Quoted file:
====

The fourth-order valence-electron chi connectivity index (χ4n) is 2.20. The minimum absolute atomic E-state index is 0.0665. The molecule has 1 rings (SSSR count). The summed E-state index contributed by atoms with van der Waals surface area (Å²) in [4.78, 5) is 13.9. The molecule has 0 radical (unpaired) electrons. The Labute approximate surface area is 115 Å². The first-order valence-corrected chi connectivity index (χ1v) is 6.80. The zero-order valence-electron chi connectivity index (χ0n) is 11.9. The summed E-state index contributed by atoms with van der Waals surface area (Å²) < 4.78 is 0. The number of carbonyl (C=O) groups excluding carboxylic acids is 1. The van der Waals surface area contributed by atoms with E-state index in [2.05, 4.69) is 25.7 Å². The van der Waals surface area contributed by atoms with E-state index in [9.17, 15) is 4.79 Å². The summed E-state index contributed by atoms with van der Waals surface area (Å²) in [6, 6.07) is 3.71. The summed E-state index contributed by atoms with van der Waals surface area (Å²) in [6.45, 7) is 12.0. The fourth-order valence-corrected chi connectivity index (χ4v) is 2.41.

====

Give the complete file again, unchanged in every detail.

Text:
The fourth-order valence-electron chi connectivity index (χ4n) is 2.20. The minimum absolute atomic E-state index is 0.0665. The molecule has 1 rings (SSSR count). The summed E-state index contributed by atoms with van der Waals surface area (Å²) in [4.78, 5) is 13.9. The molecule has 0 radical (unpaired) electrons. The Labute approximate surface area is 115 Å². The first-order valence-corrected chi connectivity index (χ1v) is 6.80. The zero-order valence-electron chi connectivity index (χ0n) is 11.9. The summed E-state index contributed by atoms with van der Waals surface area (Å²) < 4.78 is 0. The number of carbonyl (C=O) groups excluding carboxylic acids is 1. The van der Waals surface area contributed by atoms with E-state index in [2.05, 4.69) is 25.7 Å². The van der Waals surface area contributed by atoms with E-state index in [9.17, 15) is 4.79 Å². The summed E-state index contributed by atoms with van der Waals surface area (Å²) in [6, 6.07) is 3.71. The summed E-state index contributed by atoms with van der Waals surface area (Å²) in [6.45, 7) is 12.0. The fourth-order valence-corrected chi connectivity index (χ4v) is 2.41.